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Topic: Can I adjust the standard mixing time equation to account for differences in tank geometry?

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Can I adjust the standard mixing time equation to account for differences in tank geometry? Or is there another relation that will allow me to do this? I would like to quantitatively assess the mixing efficiency of two different tanks with bottom mounted impellers, one of which is cubical and the other is cylindrical. I will be using fluid which can assumed to be water. Could I use the hydraulic diameter of each shape (such as with the Reynolds number calculation for flow in a pipe)?
  • Avatar Dave Dickey Forum Moderator 286 Posts

    Re: Can I adjust the standard mixing time equation to account for differences in tank geometry?

    Last edited: 16 July 2014 at 8:27am

    An answer to this question involves several general and specific unknowns.  The blend times for the geometries described are not available in the literature.  Specific information about blend times for bottom mounted impellers is not available, especially because several impeller geometries are available.  This description does not say whether these tanks are have high-shear center-mounted mixers or off-set magnetic drive mixers.
     
    The best and most direct answer to the question about the difference between a cylindrical and cubic tanks really depends on baffles, provided the mixer speeds and impeller geometries are the same.  A cylindrical tank without baffles may have uncontrolled swirling, which can cause a deep vortex that may reach the impeller.  A vortex reaching the impeller will introduce air and drastically reduce liquid blending.  A cylindrical tank with baffles to control swirling and limit any vortex depth to less than half the liquid depth should blend quickly.  The corners of a cubic tank will provide a limited, but fixed, baffle effect.  If the mixer speed and liquid level of either tank is controlled so the vortex does not reach the impeller, the blend time should be so similar as to be indistinguishable.  Some variation in blend time is expected because of random flow patterns and turbulent mixing.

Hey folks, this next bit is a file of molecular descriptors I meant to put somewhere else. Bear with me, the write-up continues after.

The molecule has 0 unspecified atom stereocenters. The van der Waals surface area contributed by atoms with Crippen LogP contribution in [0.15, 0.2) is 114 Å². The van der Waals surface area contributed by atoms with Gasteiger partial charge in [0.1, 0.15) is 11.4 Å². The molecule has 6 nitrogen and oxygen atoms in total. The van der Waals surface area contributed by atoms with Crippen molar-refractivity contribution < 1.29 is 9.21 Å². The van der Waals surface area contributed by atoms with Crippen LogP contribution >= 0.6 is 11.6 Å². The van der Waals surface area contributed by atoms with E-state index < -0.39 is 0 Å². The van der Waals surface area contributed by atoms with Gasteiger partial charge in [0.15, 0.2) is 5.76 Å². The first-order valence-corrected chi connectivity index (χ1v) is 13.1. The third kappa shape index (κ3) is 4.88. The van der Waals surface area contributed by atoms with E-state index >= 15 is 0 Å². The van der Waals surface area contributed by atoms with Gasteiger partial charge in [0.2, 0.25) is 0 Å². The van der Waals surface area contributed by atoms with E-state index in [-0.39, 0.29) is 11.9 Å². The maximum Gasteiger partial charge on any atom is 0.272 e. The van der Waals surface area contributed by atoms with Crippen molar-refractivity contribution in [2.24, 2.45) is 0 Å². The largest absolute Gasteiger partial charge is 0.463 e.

In any case, the blend time for multi-component formulation should be sufficiently short with a water-like liquid to show little if any difference between the tanks.  Blend time differences will only be a factor for complicated chemical reactions with multiple steps and reaction rates, which will also be affected by the location of reactant introduction.

  • Avatar Chris Chuckran Community Member 1 Post

    Re: Can I adjust the standard mixing time equation to account for differences in tank geometry?

    Thank you for the quick reply! In the case of a centered low-shear magnetic drive impeller, operating within the laminar range, would the same effects be expected?